This site lies some 12 km south of St Louis and about 60 km south-west of Djoudj wetlands (site SN001). The reserve consists of an extensive lagoon of variable salinity in a shallow depression, with a relict mangrove along the shores. The lagoon is replenished both by seasonal rainfall and by inflow of salt water from the Senegal river mouth and water-levels can be controlled artificially by means of a sluice gate. In addition to the official reserve, a number of brackish lagoons around the town of St Louis, all linked to the river estuary, are included in the IBA. These vary significantly in size, depending on the water-level in the Senegal river and the rainfall. The vegetation around the lagoons is Sahelian thorn-bush savanna dominated by Acacia spp. The lagoons are highly productive and those outside the reserve support important local fishing economies. The surrounding areas are used for livestock-grazing, agriculture and fuelwood-collection, all of which (together with fishing) are prohibited in the reserve itself.
See Box for key species. The site harbours a wide variety of Palearctic migrant ducks and waders, and important numbers of gull and tern species. Larus audouinii is recorded regularly in small numbers along the river and lagoons (maximum 17 birds recorded from St Louis lagoons and Parc National de la Langue de Barbarie [site SN006], combined, in 1994). In addition to the species listed in the Box, large numbers of Anas clypeata, Limosa limosa, Calidris minuta and C. ferruginea have been recorded and Egretta gularis occurs regularly along the lagoon edges. Pelecanus onocrotalus occurs in winter numbers close to the IBA thresholds (e.g. 650 at Guembeul, 525 at St Louis lagoons in the late 1980s and 1990s), and Sterna sandvicensis and S. albifrons are recorded wintering in numbers which exceed IBA thresholds, but these records cover the whole coastline from St Louis to Kayar (i.e. also including Parc National de la Langue de Barbarie [site SN006]). There is a record from 1988 of 4,000 Larus genei, but subsequent numbers have never exceeded the hundreds (still regularly over the IBA threshold for the species). Sterna nilotica and S. albifrons are recorded breeding at Guembeul. There is considerable interchange of birds between this site and site SN006, which lies to the south, further out to sea along the extensive Senegal river mouth. In addition, five species of the Sahel biome have been recorded (see Table 2).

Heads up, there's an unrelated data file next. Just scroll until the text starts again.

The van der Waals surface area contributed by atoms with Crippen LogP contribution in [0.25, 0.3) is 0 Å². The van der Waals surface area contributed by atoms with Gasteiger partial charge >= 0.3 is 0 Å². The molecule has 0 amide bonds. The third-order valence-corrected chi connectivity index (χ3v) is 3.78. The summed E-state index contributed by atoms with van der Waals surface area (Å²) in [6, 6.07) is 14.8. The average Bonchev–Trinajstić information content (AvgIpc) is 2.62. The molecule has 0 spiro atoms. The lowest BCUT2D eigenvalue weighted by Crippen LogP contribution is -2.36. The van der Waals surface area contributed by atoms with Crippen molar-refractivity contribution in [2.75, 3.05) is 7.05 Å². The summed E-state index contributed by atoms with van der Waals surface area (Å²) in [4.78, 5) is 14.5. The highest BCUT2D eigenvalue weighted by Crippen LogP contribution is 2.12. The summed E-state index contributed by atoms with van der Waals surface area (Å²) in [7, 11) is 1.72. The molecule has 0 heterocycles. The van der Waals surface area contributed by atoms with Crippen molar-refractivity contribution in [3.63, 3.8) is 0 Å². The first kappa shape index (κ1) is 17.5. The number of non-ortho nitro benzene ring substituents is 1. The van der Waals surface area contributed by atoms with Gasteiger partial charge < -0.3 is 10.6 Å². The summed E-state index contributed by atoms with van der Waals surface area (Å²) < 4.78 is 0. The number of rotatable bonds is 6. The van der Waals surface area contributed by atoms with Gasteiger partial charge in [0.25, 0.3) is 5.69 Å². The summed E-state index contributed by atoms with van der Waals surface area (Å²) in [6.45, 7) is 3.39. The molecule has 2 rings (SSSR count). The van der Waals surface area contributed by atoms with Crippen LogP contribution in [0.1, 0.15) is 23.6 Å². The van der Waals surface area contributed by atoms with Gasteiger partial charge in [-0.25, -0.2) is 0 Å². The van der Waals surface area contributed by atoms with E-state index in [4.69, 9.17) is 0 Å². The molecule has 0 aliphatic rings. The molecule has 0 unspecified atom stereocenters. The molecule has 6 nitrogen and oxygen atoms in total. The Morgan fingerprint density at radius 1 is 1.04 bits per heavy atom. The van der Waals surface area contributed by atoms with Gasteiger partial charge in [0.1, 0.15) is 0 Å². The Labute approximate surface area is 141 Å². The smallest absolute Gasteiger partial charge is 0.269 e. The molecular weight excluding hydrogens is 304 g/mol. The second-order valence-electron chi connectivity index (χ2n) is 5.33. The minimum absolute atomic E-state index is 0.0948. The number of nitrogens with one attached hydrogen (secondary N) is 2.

Non-bird biodiversity: A project to reintroduce mammals and reptiles which were previously common in the Sahel region is based at Guembeul Avifaunal Reserve, where there is a captive-breeding enclosure for Gazella dama (EN), Oryx dammah (EW) and the tortoise Geochelone sulcata (VU). The plan is for reintroductions to be made in the northern Ferlo region (see Ferlo North, site SN007).
Pressure/threats to key biodiversity
The site incorporates Guembeul Avifaunal Reserve (720 ha), which is also a Ramsar Site. Conservation measures have resulted in regeneration of degraded vegetation around the lagoon of Guembeul, but there is no official management plan for the reserve and no control of activities such as fuelwood-collection and fishing within the rest of the IBA. Ongoing problems include illegal fishing and salt extraction (within the reserve) and cutting of Acacia trees. Nature conservation activities carried out within the reserve include the experimental breeding centre for Sahelian mammals and reptiles, conservation education and some tourism. The town of St Louis is a major tourism centre and there is no control of visitors or recreational use of the lagoons around the town. Recent problems in the reserve have been caused by the breach of the sluice gate in 1996, which meant that water-levels could not be maintained and the lagoon began drying out two months earlier than normal, reducing its value for waders and flamingos. There is an urgent need to replace and renew the water-control mechanisms to allow for effective control of water-levels. Lack of funding for repair and maintenance jeopardize proper management of the reserve and the breeding centre.
BirdLife International (2022) Important Bird Areas factsheet: Guembeul Avifaunal Reserve and St Louis lagoons. Downloaded from
http://www.birdlife.org on 04/07/2022.